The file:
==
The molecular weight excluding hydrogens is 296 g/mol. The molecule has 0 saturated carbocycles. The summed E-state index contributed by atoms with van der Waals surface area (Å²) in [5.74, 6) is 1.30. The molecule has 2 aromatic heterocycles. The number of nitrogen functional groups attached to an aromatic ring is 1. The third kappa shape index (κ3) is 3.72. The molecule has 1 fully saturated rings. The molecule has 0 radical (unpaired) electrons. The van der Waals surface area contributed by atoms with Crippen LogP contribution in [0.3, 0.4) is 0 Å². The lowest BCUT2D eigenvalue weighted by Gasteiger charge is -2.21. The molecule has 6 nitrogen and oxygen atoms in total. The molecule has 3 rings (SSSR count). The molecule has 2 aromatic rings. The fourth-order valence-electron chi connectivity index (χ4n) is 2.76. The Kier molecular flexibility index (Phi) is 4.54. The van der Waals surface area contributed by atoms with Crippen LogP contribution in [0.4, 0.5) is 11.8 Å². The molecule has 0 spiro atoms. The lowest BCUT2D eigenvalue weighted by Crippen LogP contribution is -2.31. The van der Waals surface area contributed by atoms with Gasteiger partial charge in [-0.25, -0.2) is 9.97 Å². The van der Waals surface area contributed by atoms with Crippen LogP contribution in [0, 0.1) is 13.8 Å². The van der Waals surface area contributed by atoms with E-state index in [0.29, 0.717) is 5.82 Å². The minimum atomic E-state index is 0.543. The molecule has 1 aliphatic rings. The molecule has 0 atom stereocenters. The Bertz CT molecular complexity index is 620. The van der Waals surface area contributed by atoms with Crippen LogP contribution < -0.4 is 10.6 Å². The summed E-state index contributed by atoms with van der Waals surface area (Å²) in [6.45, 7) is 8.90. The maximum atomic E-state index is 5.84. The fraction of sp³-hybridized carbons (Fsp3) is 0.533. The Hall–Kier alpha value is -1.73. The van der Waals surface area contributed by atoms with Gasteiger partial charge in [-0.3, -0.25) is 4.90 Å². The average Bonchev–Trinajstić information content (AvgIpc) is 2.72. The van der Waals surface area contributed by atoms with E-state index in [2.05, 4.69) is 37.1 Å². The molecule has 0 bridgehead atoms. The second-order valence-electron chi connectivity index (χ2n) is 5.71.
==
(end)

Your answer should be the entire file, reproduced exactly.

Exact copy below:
The molecular weight excluding hydrogens is 296 g/mol. The molecule has 0 saturated carbocycles. The summed E-state index contributed by atoms with van der Waals surface area (Å²) in [5.74, 6) is 1.30. The molecule has 2 aromatic heterocycles. The number of nitrogen functional groups attached to an aromatic ring is 1. The third kappa shape index (κ3) is 3.72. The molecule has 1 fully saturated rings. The molecule has 0 radical (unpaired) electrons. The van der Waals surface area contributed by atoms with Crippen LogP contribution in [0.3, 0.4) is 0 Å². The lowest BCUT2D eigenvalue weighted by Gasteiger charge is -2.21. The molecule has 6 nitrogen and oxygen atoms in total. The molecule has 3 rings (SSSR count). The molecule has 2 aromatic rings. The fourth-order valence-electron chi connectivity index (χ4n) is 2.76. The Kier molecular flexibility index (Phi) is 4.54. The van der Waals surface area contributed by atoms with Crippen LogP contribution in [0.4, 0.5) is 11.8 Å². The molecule has 0 spiro atoms. The lowest BCUT2D eigenvalue weighted by Crippen LogP contribution is -2.31. The van der Waals surface area contributed by atoms with Gasteiger partial charge in [-0.25, -0.2) is 9.97 Å². The van der Waals surface area contributed by atoms with Crippen LogP contribution in [0, 0.1) is 13.8 Å². The van der Waals surface area contributed by atoms with E-state index in [0.29, 0.717) is 5.82 Å². The minimum atomic E-state index is 0.543. The molecule has 1 aliphatic rings. The molecule has 0 atom stereocenters. The Bertz CT molecular complexity index is 620. The van der Waals surface area contributed by atoms with Crippen LogP contribution < -0.4 is 10.6 Å². The summed E-state index contributed by atoms with van der Waals surface area (Å²) in [6.45, 7) is 8.90. The maximum atomic E-state index is 5.84. The fraction of sp³-hybridized carbons (Fsp3) is 0.533. The Hall–Kier alpha value is -1.73. The van der Waals surface area contributed by atoms with Gasteiger partial charge in [-0.3, -0.25) is 4.90 Å². The average Bonchev–Trinajstić information content (AvgIpc) is 2.72. The van der Waals surface area contributed by atoms with E-state index in [2.05, 4.69) is 37.1 Å². The molecule has 0 bridgehead atoms. The second-order valence-electron chi connectivity index (χ2n) is 5.71.